Over the past year and a half, a strange, disconnected structure has arisen at the center of what was once a remote parking lot on Pomona’s South Campus. Its concrete walls enclose nothing. Odd slabs and pillars of concrete surround it in no discernable pattern, and yet it includes a number of striking architectural features, making it a puzzle for passersby. It may look pointless, but according to Brian Faber, the project manager overseeing the construction of Pomona’s new Benton Museum of Art, this odd assemblage of architectural details is an important part of Pomona’s building process—a mock-up where the structural elements of the Benton’s new home can be tested, evaluated and, if necessary, adjusted before they are set in stone, so to speak, in the new building.
“This wall, this piece of wood, this piece of glass—you can build it or install it here, and then the architect can come out and look at it and say, ‘This looks good’—or ‘This is horrible,’” Faber explains. “If something goes wrong here, it’s OK. You can figure out how to fix it. But if you do it on the building, you just have to live with it.”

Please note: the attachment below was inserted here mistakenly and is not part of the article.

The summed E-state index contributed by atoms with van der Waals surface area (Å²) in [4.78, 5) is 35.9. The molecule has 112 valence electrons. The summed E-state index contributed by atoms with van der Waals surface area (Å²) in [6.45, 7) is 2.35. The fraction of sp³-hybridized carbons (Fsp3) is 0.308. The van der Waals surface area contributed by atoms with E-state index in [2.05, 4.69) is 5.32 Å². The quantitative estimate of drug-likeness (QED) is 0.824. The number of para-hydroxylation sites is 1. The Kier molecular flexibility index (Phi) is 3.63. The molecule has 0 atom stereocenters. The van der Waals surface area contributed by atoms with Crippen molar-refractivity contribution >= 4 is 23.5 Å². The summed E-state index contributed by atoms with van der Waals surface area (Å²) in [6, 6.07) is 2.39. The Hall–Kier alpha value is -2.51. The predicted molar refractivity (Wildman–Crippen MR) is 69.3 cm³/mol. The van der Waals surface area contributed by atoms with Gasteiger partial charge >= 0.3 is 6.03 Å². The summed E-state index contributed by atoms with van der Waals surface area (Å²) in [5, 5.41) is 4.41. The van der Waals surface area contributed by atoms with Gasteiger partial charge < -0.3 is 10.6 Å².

The mockup tested a range of details involving the poured-in-place concrete walls, such as the spacing between boards in the wooden frames, which is mirrored in the board lines that give the exterior walls their signature look.
Other elements tested in the mock-up include two types of openings and the Western red cedar columns—both free-standing and inset—for the new museum’s arcades.
The funds to pay for a mock-up like this one are included in the cost structure of each new building on campus.
The low concrete pillars just inside the wall on the right were used to test a range of finishes on the wooden frames, which affect the color and texture of the finished concrete.
The slabs of concrete that litter the ground around the mock-up were used to test different polished finishes for concrete floors, ranging from low to high polish.
The last week of May, when the mock-up is no longer needed, it will be torn down to make room for a mock-up for the next construction project.